February 19, 2008

Program Aims to Limit Number of Deer

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For years, the Cornell campus and surrounding areas have played host to an overabundant population of deer — and many feel the time has come to draw the line. In an effort to reduce the negative impacts associated with deer over-population, the Department of Natural Resources, in cooperation with several other organizations has decided to undertake the Cornell University Integrated Deer Research and Management Study.
“In a nut shell, what we’re doing is trying to manage the deer population to bring it within the biological and social carrying capacity of the land,” said Dr. Jay Boulanger, extension associate and deer program coordinator.
According to Boulanger, the primary concerns associated with the deer over-population include a large number of deer-vehicle accidents, as well as crop and ornamental damage.
Boulanger emphasized the damage to plant collections in the Arboretum and the Botanical Gardens, two regions praised for their natural beauty. He also mentioned the adverse effects the deer had on natural [img_assist|nid=27964|title=Carrying capacity|desc=Brittany Mosher ’09 and Amy Bleisch ’10 track deer yesterday in an effort to control the overabundant deer population on campus and in the surrounding areas.|link=node|align=left|width=|height=0]areas and research plots.
In their endeavor, the team plans to not only address these problems, but also to take advantage of the negative situation at hand.
According to Dr. Paul Curtis, principle investigator for the deer fertility control research, the project, as indicated by its dual title, is defined by a two-part plan.
Curtis explained that the “management” portion of the project involves the reduction of the deer population, while the “research” part of the plan incorporates fertility control studies.
The plan is more easily understood when broken down into the regions it includes. According to Curtis, the team chose an area called the Red Zone to refer to the core campus zone, spanning 1,775 acres of land. The outlying areas, referred to as the Green Zone, include 1,726 acres of land potentially open for fall hunting, surrounding the core campus on the north, east and south sides.
According to Boulanger, the major courses of action in the Red Zone include barrier fencing and netting, fertility control and repellents.
“A sure-fire way [to control deer population] is to build an eight-foot fence, but not only is this method expensive, it is also considered an eye-sore by many,” Boulanger said.
Boulanger also reported that repellants actually have limited efficacy because they require monthly reapplication to various plants.
Thus, a mixture of methods is most appropriate. The list of techniques used to curtail the number of deer extends to include hunting, in areas outside of the Red Zone.
“Hunting would be the fastest and least costly way to achieve the goal,” said Curtis.
But given that New York State conservation laws limit the discharge of bows and firearms within 500 feet of buildings, Curtis explained that it would be difficult to implement this technique near the core campus.
According to Curtis, there is currently an open-hunting policy on many Cornell lands surrounding the campus for those hunters that have obtained the appropriate permits. However, beginning with the next hunting season in the fall of 2008, Curtis explained that the team will place additional restrictions on hunting to more formally manage the population.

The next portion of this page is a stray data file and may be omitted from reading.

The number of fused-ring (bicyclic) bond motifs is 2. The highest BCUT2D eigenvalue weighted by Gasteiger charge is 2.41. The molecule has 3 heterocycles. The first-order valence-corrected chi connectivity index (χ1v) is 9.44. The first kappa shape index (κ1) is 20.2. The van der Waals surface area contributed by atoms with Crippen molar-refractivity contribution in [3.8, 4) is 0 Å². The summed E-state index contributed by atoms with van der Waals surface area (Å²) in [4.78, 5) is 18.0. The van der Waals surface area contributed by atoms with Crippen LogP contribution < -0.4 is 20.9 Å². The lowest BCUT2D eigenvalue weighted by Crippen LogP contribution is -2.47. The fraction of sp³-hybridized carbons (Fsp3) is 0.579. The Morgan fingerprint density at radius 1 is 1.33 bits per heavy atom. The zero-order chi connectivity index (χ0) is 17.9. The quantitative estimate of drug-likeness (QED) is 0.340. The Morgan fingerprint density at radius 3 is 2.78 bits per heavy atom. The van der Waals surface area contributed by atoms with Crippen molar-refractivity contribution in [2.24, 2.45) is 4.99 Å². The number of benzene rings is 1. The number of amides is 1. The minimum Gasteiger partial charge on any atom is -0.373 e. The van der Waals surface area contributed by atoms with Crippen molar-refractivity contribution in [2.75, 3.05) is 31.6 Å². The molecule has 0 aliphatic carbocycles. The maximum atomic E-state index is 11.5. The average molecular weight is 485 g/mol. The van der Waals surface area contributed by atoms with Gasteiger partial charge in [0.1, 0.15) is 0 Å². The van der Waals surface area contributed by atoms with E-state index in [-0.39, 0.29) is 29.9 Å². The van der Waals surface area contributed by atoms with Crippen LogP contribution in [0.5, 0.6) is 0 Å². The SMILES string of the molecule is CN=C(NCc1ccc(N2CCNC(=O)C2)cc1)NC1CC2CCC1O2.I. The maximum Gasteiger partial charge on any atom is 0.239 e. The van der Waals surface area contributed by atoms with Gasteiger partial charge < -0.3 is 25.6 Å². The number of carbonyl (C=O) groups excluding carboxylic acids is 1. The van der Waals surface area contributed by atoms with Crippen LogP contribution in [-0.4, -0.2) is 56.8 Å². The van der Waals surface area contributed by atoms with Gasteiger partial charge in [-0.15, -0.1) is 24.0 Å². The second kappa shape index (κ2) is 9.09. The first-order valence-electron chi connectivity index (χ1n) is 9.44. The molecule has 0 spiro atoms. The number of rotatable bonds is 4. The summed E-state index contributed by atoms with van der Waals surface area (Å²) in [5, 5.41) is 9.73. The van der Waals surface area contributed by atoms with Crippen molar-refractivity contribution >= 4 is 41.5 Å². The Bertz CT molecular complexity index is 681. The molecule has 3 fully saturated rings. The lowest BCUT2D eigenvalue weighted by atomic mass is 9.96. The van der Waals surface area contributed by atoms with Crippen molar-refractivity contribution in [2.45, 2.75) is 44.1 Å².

“Rather than [implementing it] farm by farm, we’ll have a centralized program,” Curtis said.
He explained that each hunter will have to maintain a record of the deer they have taken. In addition, the team will initially put the “Earn-a-Buck” program into action, where hunters will be required to take two female deer before they have permission to shoot at a male deer, also known as a buck.
“Survey after survey shows that a hunter will shoot at the antlered deer,” if given the choice between a male and female deer, Curtis said.
Forcing the hunters to strike two female deer first will curb the reproductive potential of the population.
Another mechanism designed to slow the reproductive pace of the deer defines the second prong of the plan — fertility control research.
Brittany Mosher ’09, a student research assistant for the project, explained that the team uses both tranquilizers shot via dart rifles, as well as box traps, in specified areas on campus.
“Each morning when we do this, we call Cornell Police to let them know that we are out,” Mosher said. “When we locate an untagged doe, we shoot a dart at the deer’s rump. The dart contains a drug cocktail approved for animal sedation,” she said.
Once the deer is sufficiently immobilized, the team will retrieve the deer and drive it to the College of Veterinary Medicine, where surgical staff will perform the spaying, tag the deer’s ear and then set it free.
The box traps work in a similar fashion. Mosher explained that once the deer have been successfully trapped in the box with netted sides, female deer are driven to the Vet school for the surgery, after sedation. Fawn male deer are tagged and released, while mature bucks are transported and neutered.
In this way, the project manages to incorporate many facets of the Cornell community. The project also works in association with the University Neighborhood Council, according to Curtis, which unites representatives from nearby towns with a representative from Cornell.
As the team moves forward, the project hopes to further the success it has thus far achieved; though, in this case, noticeable success happens to mean noticing less.